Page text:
Caltech Chamber Music in the Press


(From Caltech News, vol. 35, no. 1, 2001)

For most of his life, Donald Hudson '38, PhD '42, who died in 1999, studied earthquakes at Caltech as a professor of mechanical engineering and applied mechanics. but he also had a special love of chamber music, and, in honor of that interest, his brother, Richard '44, gave $100,000 to Caltech in February to create the Donald E. Hudson Chamber Music Fund.

"It is the largest gift ever made to Caltech's student chamber music program and is surely one of the largest gifts ever given to any college chamber music program," said Delores Bing, director of the Caltech Student Chamber Music Program and lecturer in chamber music at the Institute.

"this is just an extraordinary gift," said Bing. "In the world of chamber music, it is a very large gift, made especially meaningful because it was given to a scientific institution."

Bing said that the Institute should be able to start using money from the gift in the fall, but that the specific projects that the endowment will fund are still being discussed. "This will make a tremendous difference in the chamber music experience for caltech students for generations to come," she said.

Donald Hudson spent nearly his entire career at Caltech, becoming an assistant professor in 1943 and a full professor in 1955. Elected to the National Academy of Engineering in 1973, Hudson was a pioneer in the field of earthquake engineering. He helped develop instruments that record ground motions during earthquakes and that have provided information vital in designing quake-resistant buildings, bridges, and dams. After retiring from Caltech in 1981, Hudson went to USC that same year, where he chaired the School of Civil Engineering and held the Fred Champion Professorship in Civil Engineering. He retired again in 1985.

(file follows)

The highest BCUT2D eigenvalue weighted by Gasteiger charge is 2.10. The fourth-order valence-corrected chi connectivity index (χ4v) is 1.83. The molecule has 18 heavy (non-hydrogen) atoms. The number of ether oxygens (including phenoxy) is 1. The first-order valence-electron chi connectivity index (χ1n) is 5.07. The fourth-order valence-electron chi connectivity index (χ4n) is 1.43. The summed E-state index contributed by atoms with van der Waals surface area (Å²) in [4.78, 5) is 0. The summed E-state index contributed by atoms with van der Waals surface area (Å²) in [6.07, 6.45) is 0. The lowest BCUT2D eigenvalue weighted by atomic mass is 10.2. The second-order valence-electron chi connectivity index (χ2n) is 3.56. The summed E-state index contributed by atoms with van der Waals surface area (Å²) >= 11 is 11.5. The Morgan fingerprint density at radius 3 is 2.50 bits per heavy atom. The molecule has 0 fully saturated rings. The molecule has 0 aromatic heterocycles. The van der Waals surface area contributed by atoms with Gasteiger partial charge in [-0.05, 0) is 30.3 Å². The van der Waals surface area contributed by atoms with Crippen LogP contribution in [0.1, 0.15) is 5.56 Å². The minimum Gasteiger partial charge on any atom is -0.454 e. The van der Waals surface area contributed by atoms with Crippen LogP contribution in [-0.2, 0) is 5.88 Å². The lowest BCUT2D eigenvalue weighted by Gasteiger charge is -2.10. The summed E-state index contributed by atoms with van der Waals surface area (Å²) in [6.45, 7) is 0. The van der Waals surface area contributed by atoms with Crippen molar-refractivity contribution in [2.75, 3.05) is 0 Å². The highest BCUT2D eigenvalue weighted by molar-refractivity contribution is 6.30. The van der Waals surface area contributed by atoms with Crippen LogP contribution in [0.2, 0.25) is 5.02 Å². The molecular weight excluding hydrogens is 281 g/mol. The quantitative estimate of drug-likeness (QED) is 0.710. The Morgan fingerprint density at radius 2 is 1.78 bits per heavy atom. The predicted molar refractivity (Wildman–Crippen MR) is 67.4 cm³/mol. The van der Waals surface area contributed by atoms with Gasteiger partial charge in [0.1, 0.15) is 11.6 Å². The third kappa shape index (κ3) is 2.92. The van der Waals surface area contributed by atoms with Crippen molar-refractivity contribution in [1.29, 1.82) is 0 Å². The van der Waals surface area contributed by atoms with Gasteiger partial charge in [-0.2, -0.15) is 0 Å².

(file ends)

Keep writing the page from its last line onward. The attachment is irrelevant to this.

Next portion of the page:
After leaving Caltech, Richard Hudson studied music, got a PhD in musicology from UCLA, and became a professor of music at UCLA, retiring in 1991. But Hudson says that his brother's interest in music was equally strong. "He did not play an instrument, but he was one of the world's best listeners. For me, just bringing chamber music, my brother, and Caltech together seemed like a logical thing to do. I hope this fund will encourage more Caltech students to appreciate and perform chamber music."


(From Pasadena Star News, 1/20/1998)

By Jack Chang

Pasadena -- For many people, Sunday's Super Bowl game meant lots of chips, dip, beer and cheering in bars and homes across the city. For a few, however, the game was a noisy, obnoxious thing to hide from at all costs. Such was Martin Woodard's plight as he took a break outside the Super Bowl Alternative chamber music concert at Caltech Sunday afternoon.

"I call it the Stupor Bowl," said Woodard, who works at an obersvatory at Big Bear lake formerly operated by Caltech. "A lot of people get into a stupor and drink a lot of beer. I'd just as soon ignore it all, but you can't, so you have to adopt an attitude. Mine is to see it as all sort of insane."

His solution was to hear Caltech students perform a roster of classical works for about 75 people in the university's echoing Dabney Lounge. As the wavering strains of Haydn and Beethoven floated through the room, all the pompoms and fireworks in San Diego seemed a million miles away.

OK, maybe a few people at the concert such as Pasadena resident Todd Barber were still thinking about the game.

"I'm still taping it," Barber said. "I want to get the best of both worlds. And you know, the game's four hours long. On tape, I can fast forward through it and narror it down to about an hour and a half...."

 

 
Copyright © 2001, Caltech Music Program. Design and database work by Manuscript XXVII Design.